Friday, April 24, 2015
Having tackled our first multi night backpacking trip, we were anxious to get back to civilization for a hot shower and cold beer. But first, a hot meal was in order. We stopped at a cute, country-side restaurant and store close to the North Carolina border for lunch. As we stepped onto the wooden front porch, I spotted a neon pink sign with fat, glowing letters at the entrance stating, “We reserve the right to refuse the service to anyone”. Nervously I looked down at us, worried that we would not be served due to our greasy hair and robust hiking stench, which smelled at least 3 miles against the wind. Luckily we somehow passed the evaluation process and we were seated; however, in a separate room and away from all the other guests.
As we continued our drive towards Grandfather Mountain, our route led us through Boone, North Carolina, home of Appalachian State University and not much else. Something about the town caught our fancy, and shortly after we decided to spend the night. As we drove through town we passed a rundown motel located right next to the police station and I thought, “Hmm, that must be the safest Motel ever!” Little did I know, we would spend the night there. What are the odds? It was indeed safe, we just could not touch anything and had to sleep in our sleeping bags to avoid the bed bugs. In the end, however, a hot shower was well worth the discomfort.
Excited to paint the little mountain town red, we were obligated to stop by at the Lost Providence Brewery for a refreshing sampling. I had to try their special release beer, a Chai Tea Brown Ale. Yum! I could not dream of a better road trip so far. Exploring the highlights of craft beer as we cruise through the country is just divine.
Saturday, April 25, 2015 – Sunday, April 26, 2015
I encountered my first rat of the trip and it didn’t even phase me. Wow, this road trip has really changed me already! In my previous life, I wasn’t even able to see a rat on TV without being mortified. Now, I feel rather amused by the sight of the little creatures. We spotted him while having breakfast at a highly recommended restaurant with a line wrapped around the corner. Breakfast was great and we avoided the rain while being amused as the rat scurried past the window several more times, each time with a bigger piece of bread in its mouth. The rest of the rainy day was spent at a local Starbucks where we caught up on some of our writing.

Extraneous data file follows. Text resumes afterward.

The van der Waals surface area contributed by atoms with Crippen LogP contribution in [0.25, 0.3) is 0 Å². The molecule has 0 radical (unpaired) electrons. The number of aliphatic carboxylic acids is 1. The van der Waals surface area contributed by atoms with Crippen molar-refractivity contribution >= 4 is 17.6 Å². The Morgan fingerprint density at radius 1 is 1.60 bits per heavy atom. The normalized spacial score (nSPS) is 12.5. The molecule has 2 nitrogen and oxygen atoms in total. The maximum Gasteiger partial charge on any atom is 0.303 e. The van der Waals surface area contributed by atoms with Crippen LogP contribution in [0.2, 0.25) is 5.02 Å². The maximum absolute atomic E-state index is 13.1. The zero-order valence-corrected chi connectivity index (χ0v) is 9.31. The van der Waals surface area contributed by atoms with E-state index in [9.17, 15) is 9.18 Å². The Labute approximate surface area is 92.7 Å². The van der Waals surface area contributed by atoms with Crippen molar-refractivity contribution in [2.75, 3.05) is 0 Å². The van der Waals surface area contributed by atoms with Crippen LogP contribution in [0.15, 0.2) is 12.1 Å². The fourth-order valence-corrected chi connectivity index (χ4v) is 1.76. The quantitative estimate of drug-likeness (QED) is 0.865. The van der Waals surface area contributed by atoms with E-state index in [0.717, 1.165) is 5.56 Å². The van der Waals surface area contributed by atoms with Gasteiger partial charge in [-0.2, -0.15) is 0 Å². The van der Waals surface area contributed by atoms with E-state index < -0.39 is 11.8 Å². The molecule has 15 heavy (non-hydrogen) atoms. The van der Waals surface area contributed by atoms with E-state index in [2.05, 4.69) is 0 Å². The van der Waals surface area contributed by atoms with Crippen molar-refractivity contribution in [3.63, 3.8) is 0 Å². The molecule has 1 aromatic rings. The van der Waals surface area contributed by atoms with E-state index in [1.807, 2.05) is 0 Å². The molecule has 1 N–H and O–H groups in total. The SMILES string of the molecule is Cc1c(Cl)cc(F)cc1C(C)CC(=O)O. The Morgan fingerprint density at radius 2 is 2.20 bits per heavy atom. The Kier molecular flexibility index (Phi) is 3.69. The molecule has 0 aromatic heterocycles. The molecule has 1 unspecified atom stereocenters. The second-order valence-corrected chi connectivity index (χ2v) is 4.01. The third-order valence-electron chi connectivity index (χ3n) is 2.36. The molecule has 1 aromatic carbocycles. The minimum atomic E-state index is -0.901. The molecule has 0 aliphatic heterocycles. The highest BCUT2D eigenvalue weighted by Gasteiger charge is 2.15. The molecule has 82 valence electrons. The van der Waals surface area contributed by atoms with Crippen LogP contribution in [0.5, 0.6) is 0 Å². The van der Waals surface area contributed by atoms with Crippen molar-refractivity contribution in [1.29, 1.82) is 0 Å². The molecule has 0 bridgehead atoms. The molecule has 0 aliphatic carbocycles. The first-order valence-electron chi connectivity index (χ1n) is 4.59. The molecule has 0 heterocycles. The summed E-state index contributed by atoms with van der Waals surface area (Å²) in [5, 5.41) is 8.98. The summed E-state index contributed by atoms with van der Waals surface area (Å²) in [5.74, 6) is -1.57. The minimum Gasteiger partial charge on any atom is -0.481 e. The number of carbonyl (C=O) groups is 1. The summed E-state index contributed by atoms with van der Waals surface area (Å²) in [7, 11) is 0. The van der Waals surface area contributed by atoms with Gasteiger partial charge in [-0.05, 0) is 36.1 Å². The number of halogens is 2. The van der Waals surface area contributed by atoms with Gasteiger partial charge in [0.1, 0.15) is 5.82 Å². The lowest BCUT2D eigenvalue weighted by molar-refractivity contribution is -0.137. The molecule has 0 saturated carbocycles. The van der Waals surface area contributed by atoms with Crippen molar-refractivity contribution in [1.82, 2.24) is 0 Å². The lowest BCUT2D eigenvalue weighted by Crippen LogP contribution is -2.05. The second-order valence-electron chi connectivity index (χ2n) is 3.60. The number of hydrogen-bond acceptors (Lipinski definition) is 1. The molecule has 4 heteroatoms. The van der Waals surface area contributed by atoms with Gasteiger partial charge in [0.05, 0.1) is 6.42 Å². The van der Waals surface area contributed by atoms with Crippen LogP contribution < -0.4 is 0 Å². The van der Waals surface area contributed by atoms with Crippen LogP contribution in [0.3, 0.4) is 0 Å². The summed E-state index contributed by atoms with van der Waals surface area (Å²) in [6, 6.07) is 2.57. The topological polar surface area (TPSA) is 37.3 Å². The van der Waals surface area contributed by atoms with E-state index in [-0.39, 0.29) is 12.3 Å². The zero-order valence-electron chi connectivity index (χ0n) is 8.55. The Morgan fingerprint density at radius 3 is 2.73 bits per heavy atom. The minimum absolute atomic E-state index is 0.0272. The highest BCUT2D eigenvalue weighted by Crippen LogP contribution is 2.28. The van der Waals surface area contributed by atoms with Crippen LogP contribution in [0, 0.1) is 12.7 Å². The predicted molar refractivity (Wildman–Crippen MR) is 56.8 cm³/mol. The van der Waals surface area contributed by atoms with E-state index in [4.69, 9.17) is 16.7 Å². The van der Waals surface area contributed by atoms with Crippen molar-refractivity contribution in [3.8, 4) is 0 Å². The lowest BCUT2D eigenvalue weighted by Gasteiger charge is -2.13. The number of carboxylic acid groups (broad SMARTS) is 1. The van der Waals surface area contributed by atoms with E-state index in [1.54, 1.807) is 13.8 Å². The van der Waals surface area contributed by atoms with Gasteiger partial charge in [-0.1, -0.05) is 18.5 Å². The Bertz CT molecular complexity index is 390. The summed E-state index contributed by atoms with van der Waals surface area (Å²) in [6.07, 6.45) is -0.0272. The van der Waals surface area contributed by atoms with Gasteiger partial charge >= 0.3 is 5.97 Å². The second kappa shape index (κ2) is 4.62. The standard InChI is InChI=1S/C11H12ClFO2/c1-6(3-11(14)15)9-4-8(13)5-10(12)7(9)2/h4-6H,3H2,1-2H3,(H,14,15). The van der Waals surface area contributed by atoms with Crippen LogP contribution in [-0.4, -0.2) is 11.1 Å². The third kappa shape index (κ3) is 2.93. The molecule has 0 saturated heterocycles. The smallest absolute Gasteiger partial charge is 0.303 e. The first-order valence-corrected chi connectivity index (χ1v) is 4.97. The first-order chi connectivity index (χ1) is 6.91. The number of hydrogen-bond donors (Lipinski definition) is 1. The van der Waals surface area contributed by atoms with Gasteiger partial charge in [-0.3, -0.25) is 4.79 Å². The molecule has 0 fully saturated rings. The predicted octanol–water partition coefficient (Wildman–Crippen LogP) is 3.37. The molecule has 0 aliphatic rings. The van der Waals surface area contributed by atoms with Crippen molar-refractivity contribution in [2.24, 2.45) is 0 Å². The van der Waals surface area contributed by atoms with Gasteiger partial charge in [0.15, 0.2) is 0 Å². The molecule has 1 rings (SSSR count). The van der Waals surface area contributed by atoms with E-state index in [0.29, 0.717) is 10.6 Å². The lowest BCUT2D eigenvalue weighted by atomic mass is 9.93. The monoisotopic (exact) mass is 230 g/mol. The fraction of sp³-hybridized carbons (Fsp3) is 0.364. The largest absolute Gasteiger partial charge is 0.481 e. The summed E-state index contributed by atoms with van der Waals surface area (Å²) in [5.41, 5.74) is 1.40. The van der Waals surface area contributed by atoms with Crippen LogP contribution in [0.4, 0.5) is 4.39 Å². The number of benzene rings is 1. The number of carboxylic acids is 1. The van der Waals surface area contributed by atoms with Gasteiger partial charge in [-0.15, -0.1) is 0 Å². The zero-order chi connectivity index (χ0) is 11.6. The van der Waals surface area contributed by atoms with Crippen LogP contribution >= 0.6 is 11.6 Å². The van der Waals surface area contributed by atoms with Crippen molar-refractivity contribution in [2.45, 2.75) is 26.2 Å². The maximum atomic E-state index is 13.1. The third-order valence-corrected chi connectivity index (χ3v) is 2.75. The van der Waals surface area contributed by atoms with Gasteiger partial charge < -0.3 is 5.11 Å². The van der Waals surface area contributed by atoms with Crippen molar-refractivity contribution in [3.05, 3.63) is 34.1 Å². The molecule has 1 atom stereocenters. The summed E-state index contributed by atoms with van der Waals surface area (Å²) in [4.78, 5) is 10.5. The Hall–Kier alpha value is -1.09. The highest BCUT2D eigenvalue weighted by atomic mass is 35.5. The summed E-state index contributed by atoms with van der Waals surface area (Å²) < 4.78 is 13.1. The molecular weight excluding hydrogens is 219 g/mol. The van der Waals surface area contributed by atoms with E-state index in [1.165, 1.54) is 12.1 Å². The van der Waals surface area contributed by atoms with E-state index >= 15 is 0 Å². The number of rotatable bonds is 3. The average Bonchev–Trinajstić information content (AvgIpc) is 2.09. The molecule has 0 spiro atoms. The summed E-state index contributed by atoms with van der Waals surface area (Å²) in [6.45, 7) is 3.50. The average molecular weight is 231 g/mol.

As the rain continued, we decided to spend the night at Cardens Bluff Campground, where we found a spot directly at the lake side. We loved our camp site so much that we immediately decided to stay another night. Coincidentally, the weather did not disagree with our decision and provided us with bursts of rain that lasted for our full stay. Luckily this gave us the opportunity to enjoy a deluxe relaxation day on the campsite watching Netflix and enjoying some beers that we had stashed away.
Monday, April 27, 2015
After some much needed R&R, we headed toward our next adventure at Grandfather Mountain in western North Carolina. Our route gave us our first glimpse of the Blue Ridge Parkway and the surrounding mountains and valleys. We began our hike by heading up the Daniel Boone Scout Trail, where we felt as if we were magically placed back in time. It was as if we were pioneers, following the ghost of Daniel Boone, exploring the great unknown forests of North Carolina. The dense woods blanketed us like a cocoon, with its lush greens and seemingly hundred year old, moss covered trees, whose roots grew out of the ground like tentacles reaching for prey.
As we followed the switchbacks we found one of the more recent victims the forest had claimed below the summit of Calloway Peak. James’ trained eyes spotted the wreckage of a small, single engine plane, whose pilot got lost in the clouds and crashed, fatally in 1978.
After crossing several false peaks and peering over numerous overlooks, we approached a huge boulder that resembled a gate to a different world. The forest became darker, colder, and rockier as we continued.
Our route included several wooden ladders, which required many reassuring deep breaths in order to proceed up the rungs. Some boulders were so steep and slippery that we needed to pull ourselves up use steel cables that were bolted into the rock faces.
Continuing up the trail, we took a side route to visit Indian House Cave, which allowed us to take a short break and refuel before heading toward the next summit.
After many hours and miles we reached the end of the trail at the touristy mile high swinging bridge at the end of the mountain range. In my eyes, our final destination looked more interesting on Google than in person and I even think James was a little disappointed by the sight of the bridge. The hike taught us a valuable lesson. Most times it’s about the journey, and not the destination.
Due to the wind and temperature, we spent a maximum of 5 minutes exploring the bridge and surrounding overlooks. Also, to our surprise, the clock already showed 4:00 pm and we needed to return the way we came before finding a campsite for the night.
On our way back, we tackled the boulders like ninjas until we realized that the alternative route we had chosen, which we thought would be easy, was actually more difficult than the main trail. Luckily, our new route, the Underwood Trail, paralleled the main trail for only a mile before joining it again. Once back on the main trail, we were able to pick up our pace so that we could get to the car before nightfall.